Paso Robles has over 250 wineries scattered across its picturesque landscapes. Each winery offers a unique experience, from boutique family-owned vineyards to grand estates with state-of-the-art facilities. I visited Paso Robles with Discover California Wine to taste the region’s history and the next generation. Here are a handful of wineries to see when you next travel to Paso Robles:
Daou Vineyards & Winery
Dauo is arguably the best-known of all the Paso Robles wineries. It was founded by the Daou brothers (George and Daniel), who were searching for a world-class spot for producing Cabernet Sauvignon. This led them to DAOU Mountain at the crest of the Adelaida District. This family-operated winery works to produce collectible red wines that rival the best in the world.
One of the region’s pioneers, Eberle Winery, is famous for its Zinfandel. The founder, Gary Eberle, played a significant role in establishing Paso Robles as a prominent wine region. Tasting experiences at Eberle Winery are available by appointment, ranging from complimentary tastings on the patio deck to VIP offerings in the winery’s 8,000-square-foot wine caves.
Epoch Winery specializes in Rhône-style blends, showcases the best of Viognier, Roussanne, and Marsanne. Their artisanal approach to winemaking reflects a commitment to quality and terroir expression.
Hope Family Winery
Hope Family Wines is another family-owned winery that’s been around for over 30 years. Their portfolio has five wine brands: Austin Hope, Treana, Quest, Liberty School, and Troublemaker. Plan a wine tasting in their eclectic modern barn, and book their just-launched Wine and Cheese Pairing, where they pair the local Stepladder Creamery cheeses with the wines of Austin Hope.
J. Lohr Winery
Having produced wine in the area since the 1980s, J. Lohr’s family-owned wineries are synonymous with Paso Robles. They’re known for growing Bordeaux and Rhone varietals across Monterey County and Paso Robles. They’ve dug deep into sustainability and have taken a leadership role in winemaking sustainability in Paso Robles and the California wine industry.
JUSTIN Vineyards & Winery
On a mission to create world-class Bordeaux-style blends, JUSTIN planted our first vineyard back in 1981. They pride themselves on combining Old World methods—like hand-harvesting and small-barrel aging in French oak—with New World technology. But they’re also known for helping to put Paso Robles on the map as a wine destination.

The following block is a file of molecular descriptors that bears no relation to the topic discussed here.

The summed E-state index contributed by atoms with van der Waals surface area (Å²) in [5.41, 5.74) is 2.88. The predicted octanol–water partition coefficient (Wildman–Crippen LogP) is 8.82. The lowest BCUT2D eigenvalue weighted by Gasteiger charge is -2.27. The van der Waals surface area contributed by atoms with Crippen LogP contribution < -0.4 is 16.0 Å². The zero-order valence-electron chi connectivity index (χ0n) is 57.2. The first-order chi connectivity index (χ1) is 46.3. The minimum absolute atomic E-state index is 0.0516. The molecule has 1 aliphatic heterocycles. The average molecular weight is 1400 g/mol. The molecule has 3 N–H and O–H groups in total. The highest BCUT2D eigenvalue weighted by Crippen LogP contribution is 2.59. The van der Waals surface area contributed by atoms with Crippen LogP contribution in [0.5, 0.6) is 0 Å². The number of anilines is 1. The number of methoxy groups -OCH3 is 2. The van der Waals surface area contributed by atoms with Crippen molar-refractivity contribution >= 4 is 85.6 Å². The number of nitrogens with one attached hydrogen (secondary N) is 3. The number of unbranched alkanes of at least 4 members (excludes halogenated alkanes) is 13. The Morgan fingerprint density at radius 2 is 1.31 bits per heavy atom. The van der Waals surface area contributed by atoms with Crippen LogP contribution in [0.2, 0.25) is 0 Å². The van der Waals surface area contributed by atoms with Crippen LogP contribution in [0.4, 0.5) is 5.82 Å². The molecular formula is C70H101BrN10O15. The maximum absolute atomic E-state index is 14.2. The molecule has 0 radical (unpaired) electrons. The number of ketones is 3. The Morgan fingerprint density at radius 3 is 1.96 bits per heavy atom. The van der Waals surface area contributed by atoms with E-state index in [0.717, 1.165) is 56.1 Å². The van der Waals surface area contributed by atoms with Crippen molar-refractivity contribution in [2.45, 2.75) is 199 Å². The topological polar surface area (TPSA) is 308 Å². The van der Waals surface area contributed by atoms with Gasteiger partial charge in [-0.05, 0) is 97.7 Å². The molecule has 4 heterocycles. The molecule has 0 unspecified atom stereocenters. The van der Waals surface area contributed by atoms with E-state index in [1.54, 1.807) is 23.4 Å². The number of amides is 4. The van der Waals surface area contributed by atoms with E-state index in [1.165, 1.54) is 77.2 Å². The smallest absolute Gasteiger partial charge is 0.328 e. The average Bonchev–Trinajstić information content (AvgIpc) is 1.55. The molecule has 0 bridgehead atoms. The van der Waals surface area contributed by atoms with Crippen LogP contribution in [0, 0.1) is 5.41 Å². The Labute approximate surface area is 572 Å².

Tablas Creek Vineyard
A perennial favorite, Tablas Creek Vineyard is a pioneer of California’s Rhone movement and the world’s first Regenerative Organic Certified vineyard. This winery is a joint venture between American wine importer Robert Haas and the iconic Châteauneuf-du-Pâpe producer Château de Beaucastel. The grape vines were propagated from Beaucastel’s back in France and are tended organically and biodynamically.
New Generation Wineries to Know
Among the new-generation Paso Robles wineries is Desperada. They have a tasting room just south of downtown Paso Robles in the hip Tin City area, and that is where winemaker and founder, Valia From, makes wines with fruit from some of the most renowned vineyards in the region. Focused on small-lot production, Desperada Winery offers limited releases of Cabernet Sauvignon, Zinfandel, and other Bordeaux-style blends. The Sauvignon Blanc and Chenin Blanc are among our favorites, but be sure to try the whole gamut of wines they’re pouring when you visit.
Sans Liege Wines
Also located in Tin City, Sans Liege Wines is the brainchild of Curt Shalchlin. Renowned for its unconventional and innovative winemaking techniques, Sans Liege produces diverse wines, including blends featuring Rhône and Spanish varietals. Curt sources fruit from around the Central Coast and aim to embrace New World innovation and the heritage of the Rhone Valley. He is also part of the beloved Fableist wines.
This boutique winery was established in 2019, but they opened a tasting room east of downtown Paso Robles in the summer of 2023. Using stainless steel and natural oak barrels, Winemaker and founder Nancy Ulloa, came into winemaking only a few year’s ago, but she has made a name for herself with her exceptional Grüner Veltliner and Gewurztraminer wines.
Wine Tasting Tips
For the best experience, heed these five wine tasting tips:
Paso Robles’ vast wine region can be overwhelming. Research and create an itinerary to visit wineries that align with your wine preferences.
Explore Diverse Regions
Paso Robles has multiple sub-regions with unique microclimates. Venture into different areas to experience the varied expressions of the wines.
Reservations and Tasting Fees
Some wineries require appointments, especially for private tastings or tours. Be sure to check if there are any tasting fees in advance.
Stay Hydrated and Pace Yourself
Drink plenty of water between tastings and savor the wines at a comfortable pace to fully appreciate the flavors.
Have a Designated Driver
We hope it goes without saying that you shouldn’t drink and drive, especially when driving the often windy country roads that lead to the various Paso Robles wineries.
Tour More California Wine Regions
Have Us Plan Your California Trip
Did you know we’re also a boutique travel agency that specializes in California vacation planning? If you’re looking to plan a trip to California, our California trip planner services are here to help you plan your perfect itinerary.
Sponsored Post: This article was brought to you by Discover California Wine. Thanks for supporting these sponsors who help us keep Salt & Wind Travel up and running!